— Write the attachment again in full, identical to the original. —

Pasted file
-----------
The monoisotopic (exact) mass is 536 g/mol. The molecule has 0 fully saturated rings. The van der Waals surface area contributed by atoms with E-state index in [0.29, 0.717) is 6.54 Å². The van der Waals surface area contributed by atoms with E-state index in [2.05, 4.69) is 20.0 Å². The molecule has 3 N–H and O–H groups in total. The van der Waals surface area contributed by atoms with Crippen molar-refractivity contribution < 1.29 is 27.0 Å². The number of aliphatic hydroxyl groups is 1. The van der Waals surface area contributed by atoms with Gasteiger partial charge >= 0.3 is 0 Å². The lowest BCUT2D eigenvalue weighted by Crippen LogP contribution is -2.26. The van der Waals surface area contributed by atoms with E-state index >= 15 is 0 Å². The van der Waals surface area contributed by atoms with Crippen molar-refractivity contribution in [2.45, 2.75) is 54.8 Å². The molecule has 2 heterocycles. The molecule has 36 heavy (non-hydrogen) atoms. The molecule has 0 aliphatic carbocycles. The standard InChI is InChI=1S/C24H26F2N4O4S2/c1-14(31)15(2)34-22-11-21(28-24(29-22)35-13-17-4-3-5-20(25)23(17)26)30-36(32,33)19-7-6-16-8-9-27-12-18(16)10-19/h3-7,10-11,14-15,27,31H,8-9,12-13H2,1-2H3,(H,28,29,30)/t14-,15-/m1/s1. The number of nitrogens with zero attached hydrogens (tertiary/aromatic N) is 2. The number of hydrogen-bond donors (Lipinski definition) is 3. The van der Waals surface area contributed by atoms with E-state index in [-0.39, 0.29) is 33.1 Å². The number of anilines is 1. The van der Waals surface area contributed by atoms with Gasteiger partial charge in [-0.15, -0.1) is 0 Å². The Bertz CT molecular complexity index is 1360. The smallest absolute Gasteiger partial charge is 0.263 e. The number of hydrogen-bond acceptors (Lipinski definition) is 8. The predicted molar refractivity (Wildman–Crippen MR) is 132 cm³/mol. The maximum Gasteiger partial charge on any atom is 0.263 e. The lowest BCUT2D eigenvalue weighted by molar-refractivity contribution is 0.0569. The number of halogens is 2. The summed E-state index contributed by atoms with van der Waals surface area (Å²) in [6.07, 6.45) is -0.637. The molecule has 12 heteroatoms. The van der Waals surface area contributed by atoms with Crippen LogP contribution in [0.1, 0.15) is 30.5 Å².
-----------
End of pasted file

The monoisotopic (exact) mass is 536 g/mol. The molecule has 0 fully saturated rings. The van der Waals surface area contributed by atoms with E-state index in [0.29, 0.717) is 6.54 Å². The van der Waals surface area contributed by atoms with E-state index in [2.05, 4.69) is 20.0 Å². The molecule has 3 N–H and O–H groups in total. The van der Waals surface area contributed by atoms with Crippen molar-refractivity contribution < 1.29 is 27.0 Å². The number of aliphatic hydroxyl groups is 1. The van der Waals surface area contributed by atoms with Gasteiger partial charge >= 0.3 is 0 Å². The lowest BCUT2D eigenvalue weighted by Crippen LogP contribution is -2.26. The van der Waals surface area contributed by atoms with E-state index >= 15 is 0 Å². The van der Waals surface area contributed by atoms with Crippen molar-refractivity contribution in [2.45, 2.75) is 54.8 Å². The molecule has 2 heterocycles. The molecule has 36 heavy (non-hydrogen) atoms. The molecule has 0 aliphatic carbocycles. The standard InChI is InChI=1S/C24H26F2N4O4S2/c1-14(31)15(2)34-22-11-21(28-24(29-22)35-13-17-4-3-5-20(25)23(17)26)30-36(32,33)19-7-6-16-8-9-27-12-18(16)10-19/h3-7,10-11,14-15,27,31H,8-9,12-13H2,1-2H3,(H,28,29,30)/t14-,15-/m1/s1. The number of nitrogens with zero attached hydrogens (tertiary/aromatic N) is 2. The number of hydrogen-bond donors (Lipinski definition) is 3. The van der Waals surface area contributed by atoms with E-state index in [-0.39, 0.29) is 33.1 Å². The number of anilines is 1. The van der Waals surface area contributed by atoms with Gasteiger partial charge in [-0.15, -0.1) is 0 Å². The Bertz CT molecular complexity index is 1360. The smallest absolute Gasteiger partial charge is 0.263 e. The number of hydrogen-bond acceptors (Lipinski definition) is 8. The predicted molar refractivity (Wildman–Crippen MR) is 132 cm³/mol. The maximum Gasteiger partial charge on any atom is 0.263 e. The lowest BCUT2D eigenvalue weighted by molar-refractivity contribution is 0.0569. The number of halogens is 2. The summed E-state index contributed by atoms with van der Waals surface area (Å²) in [6.07, 6.45) is -0.637. The molecule has 12 heteroatoms. The van der Waals surface area contributed by atoms with Crippen LogP contribution in [0.1, 0.15) is 30.5 Å².